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Should we subsidize work? Welfare reform, the earned income tax credit and optimal transfers

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  • Gregory Acs

    ()

  • Eric Toder

    ()

Abstract

During the 1990s, US income transfer and tax policies shifted towards trying to encourage work among low-income families. Optimal tax theory, however, suggests that work subsidies are usually an inefficient way to raise the incomes of poor families unless the work effort of recipients has external benefits and/or tax payer/voters prefer redistributing income to the working poor rather than the idle poor. This paper discusses the conditions under which work subsidies may be economically efficient and assesses empirical evidence that suggests that welfare reform and expansions of the EITC have increased work effort among low income families, but is inconclusive about whether the policy shift has enabled them to advance beyond entry-level jobs or benefited their children. Copyright Springer Science+Business Media, LLC 2007

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Bibliographic Info

Article provided by Springer in its journal International Tax and Public Finance.

Volume (Year): 14 (2007)
Issue (Month): 3 (June)
Pages: 327-343

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Handle: RePEc:kap:itaxpf:v:14:y:2007:i:3:p:327-343

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Web page: http://www.springerlink.com/link.asp?id=102915

Related research

Keywords: Optimal taxes and transfers; Earned income tax credit; Welfare reform; External benefits;

References

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  1. Keane, Michael & Moffitt, Robert, 1998. "A Structural Model of Multiple Welfare Program Participation and Labor Supply," International Economic Review, Department of Economics, University of Pennsylvania and Osaka University Institute of Social and Economic Research Association, vol. 39(3), pages 553-89, August.
  2. David T. Ellwood & Jeffrey B. Liebman, 2001. "The Middle-Class Parent Penalty: Child Benefits in the U.S. Tax Code," NBER Chapters, in: Tax Policy and the Economy, Volume 15, pages 1-40 National Bureau of Economic Research, Inc.
  3. V. Joseph Hotz & John Karl Scholz, 2001. "The Earned Income Tax Credit," NBER Working Papers 8078, National Bureau of Economic Research, Inc.
  4. Atkinson, A. B. & Stiglitz, J. E., 1976. "The design of tax structure: Direct versus indirect taxation," Journal of Public Economics, Elsevier, vol. 6(1-2), pages 55-75.
  5. Emmanuel Saez, 2002. "Optimal Income Transfer Programs: Intensive Versus Extensive Labor Supply Responses," The Quarterly Journal of Economics, MIT Press, vol. 117(3), pages 1039-1073, August.
  6. Nada Eissa & Jeffrey B. Liebman, 1995. "Labor Supply Response to the Earned Income Tax Credit," NBER Working Papers 5158, National Bureau of Economic Research, Inc.
  7. Schoeni, R.F. & Blank, R.M., 2000. "What Has Welfare Reform Accomplished? Impacts on Welfare Participation, Employment, Income, Poverty, and Family Structure," Papers 00-02, RAND - Labor and Population Program.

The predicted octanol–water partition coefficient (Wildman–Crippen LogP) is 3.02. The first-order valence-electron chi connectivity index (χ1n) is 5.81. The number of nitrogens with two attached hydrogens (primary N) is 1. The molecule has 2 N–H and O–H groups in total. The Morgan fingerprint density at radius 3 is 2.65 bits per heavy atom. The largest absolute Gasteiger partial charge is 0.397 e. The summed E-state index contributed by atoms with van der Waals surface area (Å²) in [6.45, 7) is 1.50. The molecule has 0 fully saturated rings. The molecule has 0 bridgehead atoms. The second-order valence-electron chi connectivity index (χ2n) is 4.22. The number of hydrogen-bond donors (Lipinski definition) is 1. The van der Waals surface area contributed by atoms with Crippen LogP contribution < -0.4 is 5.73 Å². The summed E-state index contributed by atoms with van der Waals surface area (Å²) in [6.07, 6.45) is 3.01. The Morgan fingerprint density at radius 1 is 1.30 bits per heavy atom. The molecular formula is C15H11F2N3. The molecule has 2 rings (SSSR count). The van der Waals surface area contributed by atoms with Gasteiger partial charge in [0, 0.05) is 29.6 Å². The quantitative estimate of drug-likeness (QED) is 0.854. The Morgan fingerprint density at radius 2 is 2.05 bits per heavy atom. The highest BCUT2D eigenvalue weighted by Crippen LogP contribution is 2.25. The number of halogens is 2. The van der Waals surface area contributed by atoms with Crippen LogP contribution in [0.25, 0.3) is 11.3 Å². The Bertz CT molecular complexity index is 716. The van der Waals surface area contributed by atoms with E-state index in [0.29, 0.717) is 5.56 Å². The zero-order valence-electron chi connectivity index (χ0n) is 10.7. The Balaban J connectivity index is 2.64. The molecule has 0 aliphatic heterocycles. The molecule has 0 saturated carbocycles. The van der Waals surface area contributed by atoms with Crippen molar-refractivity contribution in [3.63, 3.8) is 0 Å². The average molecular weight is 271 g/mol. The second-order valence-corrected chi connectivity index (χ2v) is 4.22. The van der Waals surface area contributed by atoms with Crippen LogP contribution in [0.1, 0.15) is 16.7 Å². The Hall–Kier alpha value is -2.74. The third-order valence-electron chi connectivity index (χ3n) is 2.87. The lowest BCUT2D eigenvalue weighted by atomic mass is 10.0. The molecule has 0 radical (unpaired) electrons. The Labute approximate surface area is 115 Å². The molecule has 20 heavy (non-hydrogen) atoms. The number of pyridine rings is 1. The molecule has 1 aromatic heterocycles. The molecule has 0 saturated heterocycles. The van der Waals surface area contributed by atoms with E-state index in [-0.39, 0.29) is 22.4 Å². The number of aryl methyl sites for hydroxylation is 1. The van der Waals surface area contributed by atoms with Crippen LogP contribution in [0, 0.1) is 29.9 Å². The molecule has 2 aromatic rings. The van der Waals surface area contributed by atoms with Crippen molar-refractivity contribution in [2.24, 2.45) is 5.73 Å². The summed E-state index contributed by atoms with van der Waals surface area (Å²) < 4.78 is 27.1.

8. Bruce D. Meyer & Dan T. Rosenbaum, 1999. "Making Single Mothers Work: Recent Tax and Welfare Policy and its Effects," JCPR Working Papers 152, Northwestern University/University of Chicago Joint Center for Poverty Research.
  9. Louis Kaplow, 1991. "Optimal Taxation with Costly Enforcement and Evasion," NBER Working Papers 2996, National Bureau of Economic Research, Inc.
  10. Saul D. Hoffman & Laurence S. Seidman, 2003. "Helping Working Families: The Earned Income Tax Credit," Books from Upjohn Press, W.E. Upjohn Institute for Employment Research, number hwf.
  11. Dickert-Conlin, Stacy & Houser, Scott, 2002. "EITC and Marriage," National Tax Journal, National Tax Association, vol. 55(N. 1), pages 25-40, March.
  12. Diamond, P., 1980. "Income taxation with fixed hours of work," Journal of Public Economics, Elsevier, vol. 13(1), pages 101-110, February.
  13. Louis Kaplow, 2007. "Optimal income transfers," International Tax and Public Finance, Springer, vol. 14(3), pages 295-325, June.
  14. Joel Slemrod, 1991. "Optimal Taxation and Optimal Tax Systems," NBER Working Papers 3038, National Bureau of Economic Research, Inc.
  15. Jeffrey Grogger, 2003. "The Effects of Time Limits, the EITC, and Other Policy Changes on Welfare Use, Work, and Income among Female-Headed Families," The Review of Economics and Statistics, MIT Press, vol. 85(2), pages 394-408, May.
  16. Neeraj Kaushal & Robert Kaestner, 2001. "From Welfare to Work: Has Welfare Reform Worked?," Journal of Policy Analysis and Management, John Wiley & Sons, Ltd., vol. 20(4), pages 699-719.
  17. Rebecca M. Blank, 2002. "Evaluating Welfare Reform in the United States," NBER Working Papers 8983, National Bureau of Economic Research, Inc.
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Cited by:
  1. Guyonne Kalb & Thor Thoresen, 2010. "A comparison of family policy designs of Australia and Norway using microsimulation models," Review of Economics of the Household, Springer, vol. 8(2), pages 255-287, June.
  2. Guyonne Kalb & Thor O. Thoresen, 2007. "The Case for Labour Supply Incentives: A Comparison of Family Policies in Australia and Norway," Melbourne Institute Working Paper Series wp2007n27, Melbourne Institute of Applied Economic and Social Research, The University of Melbourne.

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